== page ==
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Author Topic: The completely self absorbed 2000ad re-read thread  (Read 15452 times)

Colin YNWA

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Re: The completely self absorbed 2000ad re-read thread
« Reply #345 on: 11 November, 2017, 09:35:07 am »
I have to be honest I've enjoyed all the BC sequals with the exception of BC 2002. I'm a big BIG fan of Kano which just feels like a natural extension of the war story tropes which so underpinned the first series. Its a brilliant and typically Pete Milligan take on the old soldier not being able to adjust to civilian life.

I also really enjoyed First Casualties - though I do want to re-read it at some point. People seemed to struggle with the whole everyone is back thing without seemingly getting both the title and the line in the last part (as I recall as I say I do need to reread it) that the first casulty of war is truth is so fundamental to my reading of what Pete Milligan was doing.

Anyway you can often tell great 2000ad stories by the diversity of opinions about them. The bad ones no one really cares about!

Colin YNWA

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Re: The completely self absorbed 2000ad re-read thread
« Reply #346 on: 11 November, 2017, 10:11:07 am »
Anyway to other matters.

Before I get to my main thing here I just want to quickly ask is Slaine - The Killing Field the best 3 page 2000ad story ever? I mean I accept there's probably not too much competition but its just so effective and beautiful in its grim ugliness.

Oh and I love Steve Parkhouse so and I do like Jim McCarthy* but the last two parts of Full Mental Jacket so that Steve Parkhouse and Jim McCarthy* just doesn't work.

Anyway to my main point. A.B.C. Warriors - The Black Hole ... hmmm .... man I used to love this, I mean really love it, as in think it was better than the original run of the strip. Now... and don't get me wrong I still really enjoyed it... but its really lost some of its sheen. I think a big part of that is I'm 'growing' out of Simon Bisley's art. In the same way as I've grown older I've come to love Jack Kirby or Ron Smith, I've stopped liking The Biz so much as I now can hardly look at Jim Lee's work.

That's cool, tastes change, but what's more signifcent here is the fact that the art is so defining in how I think about the story. Normally I think of myself as more writer focused than art focused. It varies a little and its not as if I don't think the art is important, its just I think great art can't save a naff story and naff art doesn't destroy a great story. Yet here the art is so BIG so significent at times the story can get a little lost.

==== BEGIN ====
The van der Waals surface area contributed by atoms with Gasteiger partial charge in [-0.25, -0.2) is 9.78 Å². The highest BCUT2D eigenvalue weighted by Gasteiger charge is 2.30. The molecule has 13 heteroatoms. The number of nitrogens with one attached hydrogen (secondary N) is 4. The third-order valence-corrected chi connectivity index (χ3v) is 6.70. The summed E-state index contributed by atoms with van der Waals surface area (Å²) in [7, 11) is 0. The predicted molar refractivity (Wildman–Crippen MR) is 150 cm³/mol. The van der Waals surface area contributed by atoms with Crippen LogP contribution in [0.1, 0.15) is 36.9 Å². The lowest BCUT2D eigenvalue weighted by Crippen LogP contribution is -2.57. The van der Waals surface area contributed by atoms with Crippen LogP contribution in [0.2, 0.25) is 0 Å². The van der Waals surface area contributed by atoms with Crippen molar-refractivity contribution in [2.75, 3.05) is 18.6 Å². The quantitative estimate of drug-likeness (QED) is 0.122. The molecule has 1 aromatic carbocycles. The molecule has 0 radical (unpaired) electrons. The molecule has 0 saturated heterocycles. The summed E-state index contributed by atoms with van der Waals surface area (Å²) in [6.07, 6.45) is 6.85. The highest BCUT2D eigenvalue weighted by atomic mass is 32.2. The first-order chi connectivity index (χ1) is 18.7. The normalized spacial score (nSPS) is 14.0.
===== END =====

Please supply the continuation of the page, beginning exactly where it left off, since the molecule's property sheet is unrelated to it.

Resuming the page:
Which is a shame as its a good one, a very good one. Mills at his best. The A.B.C. Warriors at their most chaotic and interesting before they became all KHAOTIC and dull (they do get better again luckily). Its clear though good as the story is, interesting and atypical as the characteration, probably the most interesting part of the story, the whole plot thing does feel secondary. My option of this story is shaped by my option of the art.

My view of SMS hasn't really changed over the years. Its close but not quite there for me. It has moments of wonder and glory, but at others there's something off about it, the lighting, the way he structures faces, the inking. Nothing quite gells and nothing feels too solid and grounded. Its not bad, not bad at all, but just not as evocative as Bisley's. As I've said already however, Bisley is so of his time, so of my time, that I look at it now and while I still enjoy it, it has nowhere near the impact on me it did back in the day.

I'm really intrigued to see how I get on with Horned God now!

*It is Jim not Brendan as listed on Barney right? I mean that's got to be Jim McCarthy inking Steve Parkhouse surely????

Magnetica

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Re: The completely self absorbed 2000ad re-read thread
« Reply #347 on: 11 November, 2017, 07:39:20 pm »
I think there are parallels to be drawn between SMS and David Pugh. Artists not seen in the Prog before doing a very good job on a legendary strip being  completely over shadowed by the other artist who is producing work of a level virtually never seen in the Prog before.

It’s kinda interesting the level of reverence the Squaxx show to Bisley given the limited amount of work he has actually done for Tharg. The Black Hole, The Horned God a few Heavy Metal Dredds and a few covers. And that’s about it.

But that’s what happens when what you do do moves the bar so high.

Smith

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Re: The completely self absorbed 2000ad re-read thread
« Reply #348 on: 11 November, 2017, 07:52:49 pm »
Bisley is a bit like Rob Liefeld.In a sense that hes got a unique style that got aped waaaay too much.
Cant say I was ever really a fan of the muddy-painted art in general,tbh.

Colin YNWA

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Re: The completely self absorbed 2000ad re-read thread
« Reply #349 on: 11 November, 2017, 08:54:02 pm »
Bisley is a bit like Rob Liefeld.In a sense that hes got a unique style that got aped waaaay too much.
Cant say I was ever really a fan of the muddy-painted art in general,tbh.

Probably not the place for this discussion but I'd say that Liefeld of one of the copiers. McFarlane the original? Your point certainly carries though.

Smith

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Re: The completely self absorbed 2000ad re-read thread
« Reply #350 on: 11 November, 2017, 09:15:46 pm »
Its hard to say whos the original there,and not all that important after all these years.
All Image founders quoted similar inspirations like: Kirby,Miller,Corben,Bilal...
But thats a different story...As I was saying,my problem isnt so much with Bisley,as with EVERYONE who decided to imitate him.

Colin YNWA

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Re: The completely self absorbed 2000ad re-read thread
« Reply #351 on: 12 November, 2017, 08:29:12 pm »
Well it is the self absorbed thread so the following self quote from almost 9 years ago now... well I feel no shame!

Quote
Slowly but surely going through my progs in groups of 100 reading the good bits. This weekend amongst many more obvious classics (Zenith Book II weakest of the bunch but still absolutely brillant) I came up to Tribal Memories 580s

I always remember liking this story but my God I hadn't remembered how good it was. So much packed into 4 short episodes. Great characters, great ideas, wonderful art. An absolute classic.